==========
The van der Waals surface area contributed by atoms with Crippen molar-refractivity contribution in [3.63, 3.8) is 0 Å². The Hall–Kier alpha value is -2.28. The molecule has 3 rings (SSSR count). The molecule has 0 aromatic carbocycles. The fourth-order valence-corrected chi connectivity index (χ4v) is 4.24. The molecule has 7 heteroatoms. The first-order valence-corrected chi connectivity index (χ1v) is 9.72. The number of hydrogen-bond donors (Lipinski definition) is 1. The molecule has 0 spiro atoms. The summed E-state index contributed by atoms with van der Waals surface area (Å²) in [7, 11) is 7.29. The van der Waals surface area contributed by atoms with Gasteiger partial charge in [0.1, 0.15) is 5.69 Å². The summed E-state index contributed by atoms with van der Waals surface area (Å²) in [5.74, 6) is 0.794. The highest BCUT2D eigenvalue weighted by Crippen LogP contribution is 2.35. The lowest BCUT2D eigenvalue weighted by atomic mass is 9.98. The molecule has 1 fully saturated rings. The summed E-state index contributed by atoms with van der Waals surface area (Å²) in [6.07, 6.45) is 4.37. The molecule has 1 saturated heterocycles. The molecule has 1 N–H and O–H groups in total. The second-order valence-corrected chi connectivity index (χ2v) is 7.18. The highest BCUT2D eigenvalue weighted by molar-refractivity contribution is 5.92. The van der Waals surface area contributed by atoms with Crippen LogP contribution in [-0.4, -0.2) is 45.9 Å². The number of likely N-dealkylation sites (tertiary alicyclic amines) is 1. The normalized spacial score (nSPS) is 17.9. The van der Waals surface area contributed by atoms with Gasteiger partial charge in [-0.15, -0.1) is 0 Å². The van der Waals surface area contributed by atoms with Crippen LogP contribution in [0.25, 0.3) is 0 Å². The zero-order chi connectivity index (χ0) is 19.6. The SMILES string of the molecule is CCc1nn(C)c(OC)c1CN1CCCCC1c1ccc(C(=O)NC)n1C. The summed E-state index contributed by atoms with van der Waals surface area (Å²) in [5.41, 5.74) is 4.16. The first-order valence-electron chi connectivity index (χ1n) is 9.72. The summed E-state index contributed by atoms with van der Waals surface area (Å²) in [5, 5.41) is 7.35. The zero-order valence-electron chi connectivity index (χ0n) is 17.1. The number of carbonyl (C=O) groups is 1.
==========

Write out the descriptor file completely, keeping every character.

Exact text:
The van der Waals surface area contributed by atoms with Crippen molar-refractivity contribution in [3.63, 3.8) is 0 Å². The Hall–Kier alpha value is -2.28. The molecule has 3 rings (SSSR count). The molecule has 0 aromatic carbocycles. The fourth-order valence-corrected chi connectivity index (χ4v) is 4.24. The molecule has 7 heteroatoms. The first-order valence-corrected chi connectivity index (χ1v) is 9.72. The number of hydrogen-bond donors (Lipinski definition) is 1. The molecule has 0 spiro atoms. The summed E-state index contributed by atoms with van der Waals surface area (Å²) in [7, 11) is 7.29. The van der Waals surface area contributed by atoms with Gasteiger partial charge in [0.1, 0.15) is 5.69 Å². The summed E-state index contributed by atoms with van der Waals surface area (Å²) in [5.74, 6) is 0.794. The highest BCUT2D eigenvalue weighted by Crippen LogP contribution is 2.35. The lowest BCUT2D eigenvalue weighted by atomic mass is 9.98. The molecule has 1 fully saturated rings. The summed E-state index contributed by atoms with van der Waals surface area (Å²) in [6.07, 6.45) is 4.37. The molecule has 1 saturated heterocycles. The molecule has 1 N–H and O–H groups in total. The second-order valence-corrected chi connectivity index (χ2v) is 7.18. The highest BCUT2D eigenvalue weighted by molar-refractivity contribution is 5.92. The van der Waals surface area contributed by atoms with Crippen LogP contribution in [-0.4, -0.2) is 45.9 Å². The number of likely N-dealkylation sites (tertiary alicyclic amines) is 1. The normalized spacial score (nSPS) is 17.9. The van der Waals surface area contributed by atoms with Gasteiger partial charge in [-0.15, -0.1) is 0 Å². The van der Waals surface area contributed by atoms with Crippen LogP contribution in [0.25, 0.3) is 0 Å². The zero-order chi connectivity index (χ0) is 19.6. The SMILES string of the molecule is CCc1nn(C)c(OC)c1CN1CCCCC1c1ccc(C(=O)NC)n1C. The summed E-state index contributed by atoms with van der Waals surface area (Å²) in [5.41, 5.74) is 4.16. The first-order valence-electron chi connectivity index (χ1n) is 9.72. The summed E-state index contributed by atoms with van der Waals surface area (Å²) in [5, 5.41) is 7.35. The zero-order valence-electron chi connectivity index (χ0n) is 17.1. The number of carbonyl (C=O) groups is 1.